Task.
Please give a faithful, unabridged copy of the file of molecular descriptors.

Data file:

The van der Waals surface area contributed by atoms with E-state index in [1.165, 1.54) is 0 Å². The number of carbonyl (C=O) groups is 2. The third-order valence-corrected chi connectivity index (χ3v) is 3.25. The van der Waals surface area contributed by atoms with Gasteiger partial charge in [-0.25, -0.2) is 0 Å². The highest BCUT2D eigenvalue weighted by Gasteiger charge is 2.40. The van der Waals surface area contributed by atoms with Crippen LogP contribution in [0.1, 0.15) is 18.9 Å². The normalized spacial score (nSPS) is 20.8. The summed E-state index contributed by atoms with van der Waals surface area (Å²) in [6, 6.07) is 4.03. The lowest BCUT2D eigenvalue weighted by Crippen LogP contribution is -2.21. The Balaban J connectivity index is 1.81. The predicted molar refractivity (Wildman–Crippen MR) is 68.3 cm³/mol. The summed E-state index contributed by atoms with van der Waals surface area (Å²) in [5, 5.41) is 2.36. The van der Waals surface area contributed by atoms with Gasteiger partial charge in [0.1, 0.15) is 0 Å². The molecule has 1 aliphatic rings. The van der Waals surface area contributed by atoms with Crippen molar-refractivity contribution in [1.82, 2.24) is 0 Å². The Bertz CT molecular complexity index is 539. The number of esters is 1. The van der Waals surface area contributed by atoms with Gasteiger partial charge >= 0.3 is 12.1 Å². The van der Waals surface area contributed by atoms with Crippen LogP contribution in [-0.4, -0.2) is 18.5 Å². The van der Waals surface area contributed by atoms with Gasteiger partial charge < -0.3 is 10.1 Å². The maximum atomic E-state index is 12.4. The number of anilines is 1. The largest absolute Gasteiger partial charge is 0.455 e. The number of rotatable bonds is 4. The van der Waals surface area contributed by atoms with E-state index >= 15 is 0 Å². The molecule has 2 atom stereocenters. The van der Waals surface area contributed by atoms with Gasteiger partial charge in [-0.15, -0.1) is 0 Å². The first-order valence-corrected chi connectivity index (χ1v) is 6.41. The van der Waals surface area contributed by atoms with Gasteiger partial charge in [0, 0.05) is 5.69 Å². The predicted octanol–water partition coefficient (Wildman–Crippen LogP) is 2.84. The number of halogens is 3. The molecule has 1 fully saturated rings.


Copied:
The van der Waals surface area contributed by atoms with E-state index in [1.165, 1.54) is 0 Å². The number of carbonyl (C=O) groups is 2. The third-order valence-corrected chi connectivity index (χ3v) is 3.25. The van der Waals surface area contributed by atoms with Gasteiger partial charge in [-0.25, -0.2) is 0 Å². The highest BCUT2D eigenvalue weighted by Gasteiger charge is 2.40. The van der Waals surface area contributed by atoms with Crippen LogP contribution in [0.1, 0.15) is 18.9 Å². The normalized spacial score (nSPS) is 20.8. The summed E-state index contributed by atoms with van der Waals surface area (Å²) in [6, 6.07) is 4.03. The lowest BCUT2D eigenvalue weighted by Crippen LogP contribution is -2.21. The Balaban J connectivity index is 1.81. The predicted molar refractivity (Wildman–Crippen MR) is 68.3 cm³/mol. The summed E-state index contributed by atoms with van der Waals surface area (Å²) in [5, 5.41) is 2.36. The van der Waals surface area contributed by atoms with Gasteiger partial charge in [0.1, 0.15) is 0 Å². The molecule has 1 aliphatic rings. The van der Waals surface area contributed by atoms with Crippen molar-refractivity contribution in [1.82, 2.24) is 0 Å². The Bertz CT molecular complexity index is 539. The number of esters is 1. The van der Waals surface area contributed by atoms with Gasteiger partial charge >= 0.3 is 12.1 Å². The van der Waals surface area contributed by atoms with Crippen LogP contribution in [-0.4, -0.2) is 18.5 Å². The van der Waals surface area contributed by atoms with Gasteiger partial charge < -0.3 is 10.1 Å². The maximum atomic E-state index is 12.4. The number of anilines is 1. The largest absolute Gasteiger partial charge is 0.455 e. The number of rotatable bonds is 4. The van der Waals surface area contributed by atoms with E-state index >= 15 is 0 Å². The molecule has 2 atom stereocenters. The van der Waals surface area contributed by atoms with Gasteiger partial charge in [-0.15, -0.1) is 0 Å². The first-order valence-corrected chi connectivity index (χ1v) is 6.41. The van der Waals surface area contributed by atoms with Gasteiger partial charge in [0, 0.05) is 5.69 Å². The predicted octanol–water partition coefficient (Wildman–Crippen LogP) is 2.84. The number of halogens is 3. The molecule has 1 fully saturated rings.